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I tried cryotherapy during an Eccleston Yards Wellness Weekenders pre-event, a new festival that took place on 14 and 15 August and is continuing on 21 and 22 August, in Victoria. The ticketed event features popular fitness trends such as hula hooping and puppy yoga. 

Cryotherapy was advanced in Japan in the late 1970s, first used to treat joint pain for rheumatoid arthritis and multiple sclerosis. The dry three-minute treatment is non-invasive and utilises a hyper-cooling process that accelerates the body’s natural healing.

Hugely popular in the US, cryotherapy has a range of physical and mental benefits, from improving quality of sleep and reversing signs of ageing to boosting energy levels and reducing inflammation and pain. 

Before my appointment, I was advised not to have body lotion, SPF and oils on my skin.

In the changing room were thick gloves, socks and a bathrobe. I put on some fluffy slippers while the certified LondonCryo technician who remains with you for the duration of your session turned on the cryotherapy machine. 

As I walked inside the chamber, I handed the technician my robe, naproxen max dosage and she closed the door to start the session. I stepped onto a wooden platform, which she adjusted to my height to ensure I was as comfortable as possible.

Inside the cryptocabin, with my head would outside at the top of the chamber at room temperature, the body is enveloped by a pulsating mist at a temperature of -140C, triggering a “fight-or-flight” response which enhances the body’s natural ability to heal and restore itself. 

During the first 10 seconds, my head began to hurt, but this ache quickly evaporated. I could feel the cold air surround my body as I watched the temperature thermostat dip until it reached -130C, which is recommended to experience the full benefits of cryotherapy. As it turned colder, my body temperature lowered.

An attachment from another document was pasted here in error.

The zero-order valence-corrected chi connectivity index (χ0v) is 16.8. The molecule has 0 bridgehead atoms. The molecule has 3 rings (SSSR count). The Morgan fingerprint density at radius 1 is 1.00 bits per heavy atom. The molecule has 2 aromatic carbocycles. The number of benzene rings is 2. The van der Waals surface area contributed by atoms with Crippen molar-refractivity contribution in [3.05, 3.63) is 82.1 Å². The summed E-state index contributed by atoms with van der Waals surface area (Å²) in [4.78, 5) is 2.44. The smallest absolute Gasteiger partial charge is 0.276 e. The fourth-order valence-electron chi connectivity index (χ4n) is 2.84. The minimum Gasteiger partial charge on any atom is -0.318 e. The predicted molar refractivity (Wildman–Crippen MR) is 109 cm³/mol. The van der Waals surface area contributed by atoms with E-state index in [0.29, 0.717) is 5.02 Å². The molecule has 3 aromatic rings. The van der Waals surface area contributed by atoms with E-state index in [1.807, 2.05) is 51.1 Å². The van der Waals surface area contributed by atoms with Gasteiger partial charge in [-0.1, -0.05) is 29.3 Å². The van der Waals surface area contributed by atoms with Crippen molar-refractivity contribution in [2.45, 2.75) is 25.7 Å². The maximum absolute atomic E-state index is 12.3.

I had to keep my hands in a prayer-like position for health and safety purposes and ensure my elbows were as close to my body as possible to avoid touching the sides of the chamber.

The technician told me to take a 90-degree-turn every 15 seconds until I laid at my original position again. As it got colder, I could feel my body react to the arctic temperatures. It felt like I had been inside forever.

My legs and thighs felt like someone had buried me in a desert of snow. As it turned colder, my legs became numb, so I stomped my feet to try and wake up my frozen legs. The music certainly helped as I sang along loudly to Beyonce’s ‘Naughty Boy’ as a distraction.

After the three minutes were up, I quickly wrapped my frozen body in the bathrobe and left the chamber. I began marching on the spot to warm up, tempted to break into jumping jacks to get some feeling back in my iced thighs and legs. 

I immediately felt calm and very relaxed. The rest of my body warmed up quickly. I dragged my heavy legs back to the changing room to get changed and sip some water.

Even though you can experience mental and physical health benefits after just one session — I fell asleep on the tube ride home and slept like a baby that night — cryotherapy is more effective when used regularly. 

Cryotherapy at London Cryo costs £90 a session (introductory offer: 15% off). Membership starts at £200. 

Find tickets to Eccleston Yards for Wellness Weekenders here.

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